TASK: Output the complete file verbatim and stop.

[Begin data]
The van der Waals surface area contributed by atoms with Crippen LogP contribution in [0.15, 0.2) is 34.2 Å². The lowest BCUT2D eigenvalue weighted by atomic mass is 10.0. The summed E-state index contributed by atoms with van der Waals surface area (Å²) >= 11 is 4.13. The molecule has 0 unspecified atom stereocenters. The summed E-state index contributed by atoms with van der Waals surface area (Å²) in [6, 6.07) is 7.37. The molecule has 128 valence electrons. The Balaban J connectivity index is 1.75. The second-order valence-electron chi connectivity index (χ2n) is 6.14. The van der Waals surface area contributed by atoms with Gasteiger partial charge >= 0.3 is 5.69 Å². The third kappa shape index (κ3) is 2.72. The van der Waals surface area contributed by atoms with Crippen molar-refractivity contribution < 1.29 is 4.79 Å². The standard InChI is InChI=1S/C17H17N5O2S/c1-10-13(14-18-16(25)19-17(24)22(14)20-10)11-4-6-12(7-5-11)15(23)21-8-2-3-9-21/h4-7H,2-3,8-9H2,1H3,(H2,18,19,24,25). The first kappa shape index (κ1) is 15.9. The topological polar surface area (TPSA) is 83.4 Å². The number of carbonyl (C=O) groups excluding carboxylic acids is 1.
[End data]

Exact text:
The van der Waals surface area contributed by atoms with Crippen LogP contribution in [0.15, 0.2) is 34.2 Å². The lowest BCUT2D eigenvalue weighted by atomic mass is 10.0. The summed E-state index contributed by atoms with van der Waals surface area (Å²) >= 11 is 4.13. The molecule has 0 unspecified atom stereocenters. The summed E-state index contributed by atoms with van der Waals surface area (Å²) in [6, 6.07) is 7.37. The molecule has 128 valence electrons. The Balaban J connectivity index is 1.75. The second-order valence-electron chi connectivity index (χ2n) is 6.14. The van der Waals surface area contributed by atoms with Gasteiger partial charge >= 0.3 is 5.69 Å². The third kappa shape index (κ3) is 2.72. The van der Waals surface area contributed by atoms with Crippen molar-refractivity contribution < 1.29 is 4.79 Å². The standard InChI is InChI=1S/C17H17N5O2S/c1-10-13(14-18-16(25)19-17(24)22(14)20-10)11-4-6-12(7-5-11)15(23)21-8-2-3-9-21/h4-7H,2-3,8-9H2,1H3,(H2,18,19,24,25). The first kappa shape index (κ1) is 15.9. The topological polar surface area (TPSA) is 83.4 Å². The number of carbonyl (C=O) groups excluding carboxylic acids is 1.